I had to speak in front of a large crowd, and I wasn’t fond of public speaking. It pushed me out of my comfort zone. After some time, I adjusted and I realized how much a difference a speaker can make. Why is it that when some people speak, you listen? You’re attentive and you find yourself not trying to pay attention because you’re actually paying attention for once.
It’s a skill that may not be particularly useful now, but later down the road, you will be glad you spent the time to learn how to speak in an engaging and inspiring manner. (Don’t freeze up and sound like an elementary school student giving his first speech).
It’s the delivery that matters.
5. Learn to Write Fast
Clear writing is a sign of clear thinking.
You only have so much time, and there are classes, extracurricular activities, and parties to go to. Take some time and brush up on your writing skills. Invest time in this skill, and I guarantee you will appreciate it.
If you’re not convinced, consider this. Writing is the only skill that is relevant in every career path. Investment bankers write, entrepreneurs write, managers write, actors write, Lebron James writes. And so on. I challenge you to think of a profession where you don’t have to write anything – and yes, emails count as writing.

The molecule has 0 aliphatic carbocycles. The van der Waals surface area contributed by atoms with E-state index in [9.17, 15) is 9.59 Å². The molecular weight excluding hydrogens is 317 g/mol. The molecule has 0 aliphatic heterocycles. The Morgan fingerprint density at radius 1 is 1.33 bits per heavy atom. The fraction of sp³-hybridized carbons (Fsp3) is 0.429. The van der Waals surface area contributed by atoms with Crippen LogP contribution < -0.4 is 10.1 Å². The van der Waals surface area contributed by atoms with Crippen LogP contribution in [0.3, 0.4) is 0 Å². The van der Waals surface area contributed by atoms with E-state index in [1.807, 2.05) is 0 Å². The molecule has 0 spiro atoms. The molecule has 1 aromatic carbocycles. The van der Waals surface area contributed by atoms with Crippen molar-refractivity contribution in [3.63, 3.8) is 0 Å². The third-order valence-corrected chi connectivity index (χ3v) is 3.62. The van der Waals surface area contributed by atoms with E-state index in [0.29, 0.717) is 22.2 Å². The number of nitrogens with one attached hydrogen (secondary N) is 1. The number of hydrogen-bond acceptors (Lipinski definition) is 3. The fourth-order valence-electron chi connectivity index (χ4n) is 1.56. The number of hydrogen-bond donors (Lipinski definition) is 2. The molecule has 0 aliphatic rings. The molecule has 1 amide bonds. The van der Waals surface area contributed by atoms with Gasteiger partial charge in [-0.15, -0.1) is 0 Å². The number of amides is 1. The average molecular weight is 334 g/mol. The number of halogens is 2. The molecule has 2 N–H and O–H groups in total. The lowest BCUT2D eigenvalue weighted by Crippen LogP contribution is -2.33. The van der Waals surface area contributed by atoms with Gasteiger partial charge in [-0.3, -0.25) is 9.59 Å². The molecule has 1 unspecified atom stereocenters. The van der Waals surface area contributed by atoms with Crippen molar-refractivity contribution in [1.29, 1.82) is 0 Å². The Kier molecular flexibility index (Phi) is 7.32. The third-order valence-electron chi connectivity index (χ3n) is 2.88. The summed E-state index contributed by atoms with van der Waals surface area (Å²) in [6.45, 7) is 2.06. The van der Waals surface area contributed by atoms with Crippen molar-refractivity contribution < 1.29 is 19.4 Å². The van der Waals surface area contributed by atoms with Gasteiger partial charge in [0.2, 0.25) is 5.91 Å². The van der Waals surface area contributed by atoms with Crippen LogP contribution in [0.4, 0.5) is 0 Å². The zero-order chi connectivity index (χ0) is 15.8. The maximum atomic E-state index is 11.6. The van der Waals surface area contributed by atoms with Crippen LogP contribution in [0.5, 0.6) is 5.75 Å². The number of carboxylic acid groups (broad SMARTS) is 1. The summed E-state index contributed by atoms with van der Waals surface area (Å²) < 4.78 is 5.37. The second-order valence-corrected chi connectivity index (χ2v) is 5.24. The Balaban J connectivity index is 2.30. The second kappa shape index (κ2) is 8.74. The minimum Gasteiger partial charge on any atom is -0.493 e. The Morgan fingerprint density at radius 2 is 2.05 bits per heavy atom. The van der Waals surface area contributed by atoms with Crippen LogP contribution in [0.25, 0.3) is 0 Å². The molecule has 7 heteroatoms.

The purpose of writing is to communicate your ideas. Writing that contains unnecessarily big words for the sake of containing large vocabulary is writing that tries to look good but isn’t. Be concise and don’t waste words. Don’t waste your reader’s valuable time and don’t waste your time.
Here’s a tip that worked for me. Know what you want to write before you write it. There’s nothing more intimidating than staring at a blank page with no idea what do to – especially if it’s a paper due tomorrow.
Write clearly, write to convey information, and write fast.
6. Think Hard Before You Decide A Major
It’s easy to think that you have all the time in the world. After all, 4 years seems like a long time.
Well, if you take some time and think carefully, you’ll save yourself a lot of anxiety, stress, and time later on. I have some friends who are switching their major in their junior or senior year. It’s a tremendous amount of work and really stressful.
Do yourself a favor and think about what you want to do. Why you want to do it. And do it. You’ll find college a lot more enjoyable if you’re studying something you actually enjoy.
7. Reach Out to Professors
I learned a lot in the classroom. I also learned a lot outside of the classroom.